musica Dei donum
"As our sweet Cords with Discords mixed be - English Renaissance Consort Music"
rec: Sept 27 - 29, 2014, Edinburgh, The Robin Chapel
Resonus Classics - RES10155 (© 2015) (67'15")
Cover, track-list & booklet
Jerome BASSANO (1559-1736):
Edward BLANKES (1582-1633):
William BRADE (1560-1623):
William BYRD (c1540-1623):
In nomine IV;
The leaves be green;
Giovanni COPERARIO (c1570-1626):
John DOWLAND (1563-1623):
Captain Digorie Piper's Galliard;
Mr George Whitehead's Almain;
Mrs Nichols' Almain;
The Earl of Essex's Galliard;
John EGLESTONE (?-?):
In nomine II;
Alfonso FERRABOSCO I (1543-1588):
In nomine I;
In nomine II;
Alfonso FERRABOSCO II (1575-1628):
Edward GIBBONS (1568-c1650):
Anthony HOLBORNE (c1545-1602):
Heigh ho holiday;
The night watch;
Osbert PARSLEY (1511-1585):
Robert PARSONS (c1535-1572):
In nomine III;
Christopher TYE (c1505-1572):
In nomine 'Crye';
In nomine 'Farewell good one for ever';
In nomine 'Howld fast';
In nomine 'Re la re';
In nomine 'Saye so';
In nomine 'Seldome sene';
John WARD (1571-1638):
Emily Bloom, Kathryn Corrigan, Oonagh Lee, Gail Macleod, Roselyn Maynard, recorder
It is remarkable how many discs of consort music have been released recently. Only a few months ago I reviewed here a disc setting out the largest part of Christopher Tye's consort music, played by The Spirit of Gambo and the recording 'Cynthia's Revels' by The Flautadors Recorder Quartet. In large part the latter comprises the same kind of repertoire which is also played on the present disc by the Consortium5. That is understandable: consort music was played across Europe, but flowered especially in England. This repertoire is particularly well suited to a recorder consort, considering the great popularity of the recorder in England.
In the light of the disc of Tye consort music I found it interesting to hear some of his In nomines here. The Spirit of Gambo plays them on viols, but this disc shows that they can be perfectly well played by a recorder consort. According to New Grove over 150 settings of the In nomine have survived, written by around 58 composers from Taverner to Purcell. That makes it understandable that In nomines take a central place in the programme. Despite being based on the same cantus firmus, a phrase from John Taverner's Missa Gloria tibi trinitas, they are quite different in character. The In Nomine II by Alfonso Ferrabosco I is very lively and energetic, whereas the settings by Osbert Parsley and John Eglestone have a rather solemn character.
The latter composer is one of the little known figures represented here. He has no entry in New Grove and the booklet gives us no information about his identity. Edward Blankes is another unknown quantity: he was a wait - waits was the name of a group of musicians employed by town councils across England. About ten consort pieces from his pen have survived, some of them incomplete. Osbert Parsley doesn't appear often in programmes of renaissance music, whether vocal or instrumental. He was active as a singer and a number of sacred pieces on Latin and English texts from his pen have survived, reflecting the religious upheavals of the time. Five In Nomines have been preserved, albeit two of them are incomplete.
The inclusion of several pieces by Jerome Bassano is also interesting. He was a descendant of the Bassanos who settled in England under Henry VIII and were largely responsible for the introduction of consort music in England. They were mainly active as wind players and instrument makers. Ever since Henry VIII members of the Bassano family had been at the service of the court. Jerome joined the recorder consort at the court in 1579, at the age of 20, and held his position until at least 1630. He also played the viol. His two fantasias recorded here include some quirky harmonic progressions. The same goes for the Fantasia by Giovanni Coprario, not of Italian descent, but an English composer who italianised his name (John Cooper or Cowper).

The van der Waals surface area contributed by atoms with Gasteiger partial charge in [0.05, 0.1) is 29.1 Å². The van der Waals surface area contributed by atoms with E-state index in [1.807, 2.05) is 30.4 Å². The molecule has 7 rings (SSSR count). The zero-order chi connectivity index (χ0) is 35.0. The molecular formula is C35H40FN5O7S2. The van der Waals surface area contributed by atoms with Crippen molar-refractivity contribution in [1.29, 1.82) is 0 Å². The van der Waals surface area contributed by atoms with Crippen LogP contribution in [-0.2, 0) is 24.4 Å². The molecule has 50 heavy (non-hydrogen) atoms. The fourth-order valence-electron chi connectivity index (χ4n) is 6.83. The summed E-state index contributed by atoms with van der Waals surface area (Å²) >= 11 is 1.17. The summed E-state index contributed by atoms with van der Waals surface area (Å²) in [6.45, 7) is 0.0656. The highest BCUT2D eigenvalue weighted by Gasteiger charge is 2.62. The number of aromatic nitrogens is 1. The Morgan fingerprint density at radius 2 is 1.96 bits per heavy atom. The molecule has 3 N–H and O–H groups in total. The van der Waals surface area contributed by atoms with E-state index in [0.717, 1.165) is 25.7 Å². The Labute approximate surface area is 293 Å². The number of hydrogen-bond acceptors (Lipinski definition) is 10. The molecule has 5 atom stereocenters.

The In nomine and the fantasia are two of the genres represented here. The third comprises dance music: the programme opens with a Galliard by Jerome Bassano and closes with a Coranta by William Brade. The latter emigrated from England and settled in northern Germany where he published several collections of consort music which had a considerable influence on German composers, such as Johann Hermann Schein. Most of the dances played here are taken from the collection which Anthony Holborne published in 1599. This was the first printed edition of instrumental music in England. As Peter Holman states in his liner-notes this is no "functional dance music" but chamber music. It seems likely that the very fact that such music was printed reflects the growing popularity of consort music among the higher echelons of society. Earlier consort music was almost exclusively performed at the court, but towards the end of the 16th century it was disseminated across society and became increasingly popular among non-professional players.
This disc is my first acquaintance with Consortium5, and it is a most pleasant one. They have put together an interesting programme of familiar and less familiar pieces, some by composers who are hardly known. Even those who have various discs of consort music in their collection will probably find something here which they didn't know. The way the pieces are ordered guarantees much variety. I am impressed by the way this repertoire is played. The members of the ensemble produce a beautiful tone which is not only due to their excellent playing but also the fact that the instruments are from the same builder. This results in an optimum blending of the recorders which is essential in this repertoire. The lively pieces are given sparkling performances, but there is also an almost organ-like solemnity in the more introverted items.
Consortium5 is definitely an ensemble to keep an eye on.
Johan van Veen (© 2015)